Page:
I have been enjoying exploring the possibilities that double exposure photography can bring. Initially I experimented with my iPhone to see what I could create. Happily making double exposures with my X-Pro1 is as easy an experience as it is with my iPhone. I like the otherworldliness the images create, the not quite rightness.
I entered the world of double exposures because I was looking for a way to express my world through the lens of living with anxiety. However as I have moved through this world learning about how to create the images I have come to realise that I simply enjoy making them. They will not be the only images I make, rather they will be another tool to express myself, to show the multifaceted elements of my life, with or without anxiety.
For a long time I have found myself captivated when I see brides walking from one location to another in order for their wedding photos to be made. It is the beauty of their dress that catches my attention but that isn’t what keeps it.
I am really taken by what is happening around her. There is usually one or two photographers who direct her, plus the obligatory groom (who I’m rarely interested in) and sometimes the entire bridal party.
In the above case there was also a woman who worked as an assistant to the bride. The voluminous skirts and train were being carried by her when I first saw them. She proceeded to place everything as directed by the photographer, as the bride moved to sit down. I found myself watching her work more than I watched the actual bride. I wondered if she receives the acknowledgment she deserves. Is she paid well? Is she thanked for helping make everything run smoothly and appear perfect?
Perhaps one day I’ll find out the answers to these questions. It wouldn’t be appropriate to enquire whilst an assistant is actually working, so hopefully I’ll come across the answers in another way.
I came across Pebbles when I was wandering around Melbourne looking for things to photograph. She could barely contain her excitement when I crouched down to photograph her. As a one & a half year old Staffy cross, it’s little wonder! Moments after taking this photo she escaped her owners grasp & did her best to clean my face, as apparently it was in need of a tidy 🙂
I have been thinking about photographing dogs. Thinking about different ways to show them in print. Would portraits be best? Or photos of them interacting with their owners, or candid photos of them in their surroundings? I’m not sure yet of which way I’d like take this project although I know it will require lots of trial & error.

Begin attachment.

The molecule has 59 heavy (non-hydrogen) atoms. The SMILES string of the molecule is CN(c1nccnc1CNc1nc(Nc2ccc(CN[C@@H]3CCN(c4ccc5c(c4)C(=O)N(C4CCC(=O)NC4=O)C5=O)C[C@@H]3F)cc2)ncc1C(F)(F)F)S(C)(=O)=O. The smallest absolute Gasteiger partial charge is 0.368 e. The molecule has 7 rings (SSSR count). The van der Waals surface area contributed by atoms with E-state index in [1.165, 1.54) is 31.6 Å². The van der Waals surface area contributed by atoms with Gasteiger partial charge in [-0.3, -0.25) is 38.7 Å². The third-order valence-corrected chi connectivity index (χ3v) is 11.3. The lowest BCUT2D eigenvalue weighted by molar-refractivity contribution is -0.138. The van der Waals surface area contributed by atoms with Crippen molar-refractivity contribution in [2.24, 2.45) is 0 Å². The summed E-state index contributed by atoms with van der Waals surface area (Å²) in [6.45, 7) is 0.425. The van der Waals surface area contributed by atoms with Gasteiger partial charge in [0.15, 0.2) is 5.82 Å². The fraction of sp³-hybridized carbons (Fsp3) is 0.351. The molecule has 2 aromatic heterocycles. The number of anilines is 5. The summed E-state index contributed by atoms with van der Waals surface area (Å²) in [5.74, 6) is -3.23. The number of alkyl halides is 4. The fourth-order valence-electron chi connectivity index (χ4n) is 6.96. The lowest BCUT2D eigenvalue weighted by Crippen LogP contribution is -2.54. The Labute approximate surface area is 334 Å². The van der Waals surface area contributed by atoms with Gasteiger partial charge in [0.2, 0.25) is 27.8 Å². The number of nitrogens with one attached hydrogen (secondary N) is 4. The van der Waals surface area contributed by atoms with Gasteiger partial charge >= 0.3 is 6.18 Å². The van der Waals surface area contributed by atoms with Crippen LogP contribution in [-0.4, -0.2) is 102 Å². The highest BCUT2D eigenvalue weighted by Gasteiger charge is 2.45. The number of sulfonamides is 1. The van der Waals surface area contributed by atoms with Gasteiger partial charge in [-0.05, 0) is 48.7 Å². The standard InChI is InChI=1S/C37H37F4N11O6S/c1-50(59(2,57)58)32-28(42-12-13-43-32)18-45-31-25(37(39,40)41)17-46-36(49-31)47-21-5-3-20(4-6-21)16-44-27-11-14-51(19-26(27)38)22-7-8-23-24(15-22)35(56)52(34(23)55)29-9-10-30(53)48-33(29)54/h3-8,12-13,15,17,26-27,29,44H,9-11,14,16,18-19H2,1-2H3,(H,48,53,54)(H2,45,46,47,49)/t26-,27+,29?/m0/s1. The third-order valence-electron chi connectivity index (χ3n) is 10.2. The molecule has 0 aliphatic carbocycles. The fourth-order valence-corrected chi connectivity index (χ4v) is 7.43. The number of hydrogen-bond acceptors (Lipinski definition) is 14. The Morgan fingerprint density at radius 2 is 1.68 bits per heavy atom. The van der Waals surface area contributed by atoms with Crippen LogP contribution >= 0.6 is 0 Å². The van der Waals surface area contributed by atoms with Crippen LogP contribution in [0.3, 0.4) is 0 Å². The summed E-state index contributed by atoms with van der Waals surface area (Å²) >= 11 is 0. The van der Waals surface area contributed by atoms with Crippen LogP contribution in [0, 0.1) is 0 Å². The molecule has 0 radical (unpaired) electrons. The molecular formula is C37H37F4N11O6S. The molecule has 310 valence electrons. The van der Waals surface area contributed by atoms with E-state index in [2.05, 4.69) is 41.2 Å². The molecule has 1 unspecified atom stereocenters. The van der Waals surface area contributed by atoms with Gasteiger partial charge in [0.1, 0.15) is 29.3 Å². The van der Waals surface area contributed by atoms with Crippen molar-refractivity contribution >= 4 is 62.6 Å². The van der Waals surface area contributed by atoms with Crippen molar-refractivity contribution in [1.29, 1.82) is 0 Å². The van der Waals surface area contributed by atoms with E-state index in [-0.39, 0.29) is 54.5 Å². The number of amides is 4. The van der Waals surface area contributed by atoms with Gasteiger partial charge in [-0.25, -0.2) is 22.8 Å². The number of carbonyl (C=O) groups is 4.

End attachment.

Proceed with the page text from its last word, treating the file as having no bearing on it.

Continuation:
A week ago I had the opportunity to try street photography. I enjoyed walking with my camera, talking with a friend & trying to capture what was seeing.
It comes as no surprise to me that I found myself wanting to take photos of dogs in the streets. I love that they get to go out & about with their owners. To me it says a lot about how important dogs are to people. Although if I come across someone walking a cat, rabbit, guinea pig or any other animal & I have my camera in hand then I won’t be able to resist taking a photo of that either! Our relationship with our pets is important. And I certainly won’t judge you if your pet isn’t a dog 🙂
For several months I have been taking photos of my friends during some of our pole fit classes. Initially I began taking photos after badly injuring myself as a way of staying in touch with what was going on at the studio. It quickly became the highlight of my week. I began to realise that I enjoyed taking photos of the everyday going’s on during classes. There are so many ordinary yet beautiful moments taking place. A smile to a friend, shared laughter at a mistake made or celebrating the feeling of ‘getting’ a new & tricky move. All these things & more occur all the time. They may at the time be small moments but as I go through the images I’ve made I realise that collectively they form a bigger narrative. One that shows the beauty in the ordinary moments as women get together to gain strength & fitness through the use of a pole, a Lyra hoop or aerial silks. They also form an unbreakable bond through friendship.
I spent some time trying to discover the best way to visualise my experience of living with anxiety. After looking at different styles of photography and painting I settled on double exposure photography.